Hartford, CT - Oncologists at the Saint Francis/Mount Sinai Regional Cancer Center encourage adults to take steps to detect colorectal cancer early, when it is in its most treatable stages.
Colorectal cancer is cancer of the colon or rectum. It’s as common in women as it is in men. This year, over 142,000 people will be diagnosed with colorectal cancer and an estimated 50,830 will die of the disease.
Generally, men and women should begin testing for colorectal cancer at:
• age 40, if there is a family history of the disease
• at age 50, otherwise
There are three types of screening tests available today:
• colonoscopy, in which a physician examines the entire length of the colon and rectum through a viewing scope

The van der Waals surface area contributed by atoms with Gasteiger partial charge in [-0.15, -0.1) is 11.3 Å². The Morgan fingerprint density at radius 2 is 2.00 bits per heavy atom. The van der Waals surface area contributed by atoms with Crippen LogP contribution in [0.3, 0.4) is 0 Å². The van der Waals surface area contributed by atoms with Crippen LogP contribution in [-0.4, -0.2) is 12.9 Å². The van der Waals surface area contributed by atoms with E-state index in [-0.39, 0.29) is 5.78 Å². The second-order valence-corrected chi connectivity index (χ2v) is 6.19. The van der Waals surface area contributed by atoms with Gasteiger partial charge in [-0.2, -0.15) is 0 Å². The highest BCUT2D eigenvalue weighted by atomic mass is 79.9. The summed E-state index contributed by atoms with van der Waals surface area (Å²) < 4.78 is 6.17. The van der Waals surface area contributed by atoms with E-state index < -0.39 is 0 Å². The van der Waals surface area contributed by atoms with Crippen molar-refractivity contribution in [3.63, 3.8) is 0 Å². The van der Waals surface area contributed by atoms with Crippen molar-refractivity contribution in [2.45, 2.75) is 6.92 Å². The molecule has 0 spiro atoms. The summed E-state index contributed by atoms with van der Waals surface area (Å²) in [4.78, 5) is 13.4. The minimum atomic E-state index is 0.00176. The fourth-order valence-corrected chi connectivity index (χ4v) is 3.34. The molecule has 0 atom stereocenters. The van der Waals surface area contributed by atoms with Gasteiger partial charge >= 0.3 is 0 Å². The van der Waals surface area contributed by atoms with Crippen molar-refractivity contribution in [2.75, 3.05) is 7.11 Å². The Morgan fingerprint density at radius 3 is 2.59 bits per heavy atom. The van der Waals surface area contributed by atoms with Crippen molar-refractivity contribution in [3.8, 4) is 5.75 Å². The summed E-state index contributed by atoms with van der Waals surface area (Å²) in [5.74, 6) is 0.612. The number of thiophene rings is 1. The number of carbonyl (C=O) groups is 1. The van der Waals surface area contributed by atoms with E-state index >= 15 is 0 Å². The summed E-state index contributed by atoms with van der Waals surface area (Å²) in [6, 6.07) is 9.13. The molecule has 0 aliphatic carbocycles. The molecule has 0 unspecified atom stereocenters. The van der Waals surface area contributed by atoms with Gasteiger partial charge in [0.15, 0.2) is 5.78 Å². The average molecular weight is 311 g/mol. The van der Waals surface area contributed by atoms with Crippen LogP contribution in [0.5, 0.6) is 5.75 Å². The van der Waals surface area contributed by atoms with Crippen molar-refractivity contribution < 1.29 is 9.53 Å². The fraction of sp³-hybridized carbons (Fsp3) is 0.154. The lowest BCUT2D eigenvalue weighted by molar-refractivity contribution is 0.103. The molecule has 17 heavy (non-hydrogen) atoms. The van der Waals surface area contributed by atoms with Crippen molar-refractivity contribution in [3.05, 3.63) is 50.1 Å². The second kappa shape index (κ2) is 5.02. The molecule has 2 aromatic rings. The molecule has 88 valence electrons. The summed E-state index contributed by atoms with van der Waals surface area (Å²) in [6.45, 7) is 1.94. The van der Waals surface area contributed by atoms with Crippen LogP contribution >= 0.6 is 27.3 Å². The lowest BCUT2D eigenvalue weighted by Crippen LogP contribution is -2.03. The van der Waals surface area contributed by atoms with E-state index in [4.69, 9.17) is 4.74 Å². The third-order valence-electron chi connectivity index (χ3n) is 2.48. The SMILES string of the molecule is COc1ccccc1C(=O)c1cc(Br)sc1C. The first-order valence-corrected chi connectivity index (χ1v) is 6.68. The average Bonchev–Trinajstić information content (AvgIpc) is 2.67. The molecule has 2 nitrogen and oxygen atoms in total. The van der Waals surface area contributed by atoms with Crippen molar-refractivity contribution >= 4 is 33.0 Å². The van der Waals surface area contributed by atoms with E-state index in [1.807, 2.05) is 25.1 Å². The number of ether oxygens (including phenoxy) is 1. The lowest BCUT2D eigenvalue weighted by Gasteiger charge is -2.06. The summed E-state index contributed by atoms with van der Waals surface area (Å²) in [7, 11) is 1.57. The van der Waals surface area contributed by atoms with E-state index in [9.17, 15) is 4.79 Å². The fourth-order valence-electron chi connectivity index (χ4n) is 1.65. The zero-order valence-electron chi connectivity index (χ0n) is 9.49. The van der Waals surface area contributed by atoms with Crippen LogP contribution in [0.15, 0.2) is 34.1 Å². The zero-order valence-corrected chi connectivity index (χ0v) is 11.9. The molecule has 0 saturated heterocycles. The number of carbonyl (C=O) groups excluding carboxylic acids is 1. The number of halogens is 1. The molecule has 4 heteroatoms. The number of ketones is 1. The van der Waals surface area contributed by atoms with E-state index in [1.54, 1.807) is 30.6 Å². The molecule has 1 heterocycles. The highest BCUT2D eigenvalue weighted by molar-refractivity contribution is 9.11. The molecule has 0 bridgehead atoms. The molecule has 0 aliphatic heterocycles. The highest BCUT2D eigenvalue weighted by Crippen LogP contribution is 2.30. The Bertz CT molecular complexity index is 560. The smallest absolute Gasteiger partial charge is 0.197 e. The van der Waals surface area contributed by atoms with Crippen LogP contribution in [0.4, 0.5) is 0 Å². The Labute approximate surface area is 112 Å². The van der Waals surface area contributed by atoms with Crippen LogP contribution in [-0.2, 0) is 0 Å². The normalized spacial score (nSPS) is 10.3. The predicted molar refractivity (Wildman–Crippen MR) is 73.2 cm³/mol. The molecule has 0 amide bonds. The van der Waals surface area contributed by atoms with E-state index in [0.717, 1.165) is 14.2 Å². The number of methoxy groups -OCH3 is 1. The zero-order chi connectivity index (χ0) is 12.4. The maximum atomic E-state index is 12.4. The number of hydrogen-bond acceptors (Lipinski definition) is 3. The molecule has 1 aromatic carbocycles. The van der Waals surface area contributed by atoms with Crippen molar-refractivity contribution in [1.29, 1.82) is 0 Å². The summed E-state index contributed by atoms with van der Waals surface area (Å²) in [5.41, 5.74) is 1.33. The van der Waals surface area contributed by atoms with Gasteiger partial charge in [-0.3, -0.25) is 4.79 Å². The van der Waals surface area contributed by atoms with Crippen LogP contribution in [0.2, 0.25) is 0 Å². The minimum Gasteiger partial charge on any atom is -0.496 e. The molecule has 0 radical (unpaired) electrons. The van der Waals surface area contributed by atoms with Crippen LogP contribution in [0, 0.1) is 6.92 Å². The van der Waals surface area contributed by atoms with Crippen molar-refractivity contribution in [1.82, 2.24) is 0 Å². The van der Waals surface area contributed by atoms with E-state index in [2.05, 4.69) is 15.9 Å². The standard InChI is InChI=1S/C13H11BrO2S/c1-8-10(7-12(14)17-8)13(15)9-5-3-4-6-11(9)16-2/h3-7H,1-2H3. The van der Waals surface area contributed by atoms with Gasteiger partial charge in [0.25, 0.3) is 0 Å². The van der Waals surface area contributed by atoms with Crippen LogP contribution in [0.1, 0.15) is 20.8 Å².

• flexible sigmoidoscopy, which employs a shorter viewing instrument to examine the lower one-third of the colon
• virtual colonoscopy, which utilizes digital imaging technology to produce a noninvasive computerized view of the colon and rectum
Frequency for repeating these tests varies depending on personal and family history, but is typically every 5-10 years for standard risk patients*.
Saint Francis/Mount Sinai oncologists say you can reduce your chances of developing colorectal cancer by:
• being physically active
• maintaining a healthy weight
• not smoking
• limiting the consumption of alcohol
• eating fruits, vegetables, and whole grains
• reducing the amount of red meat in your diet
Symptoms of colorectal cancer may include:
• change in bowel habits
• stools that are more narrow than usual
• bloating or fullness in the abdomen, cramps
• diarrhea, constipation, or a feeling in the rectum that the bowel movement isn’t quite complete
• weight loss for no apparent reason
• being tired all of the time
* Always consult with your physician for specific advice.
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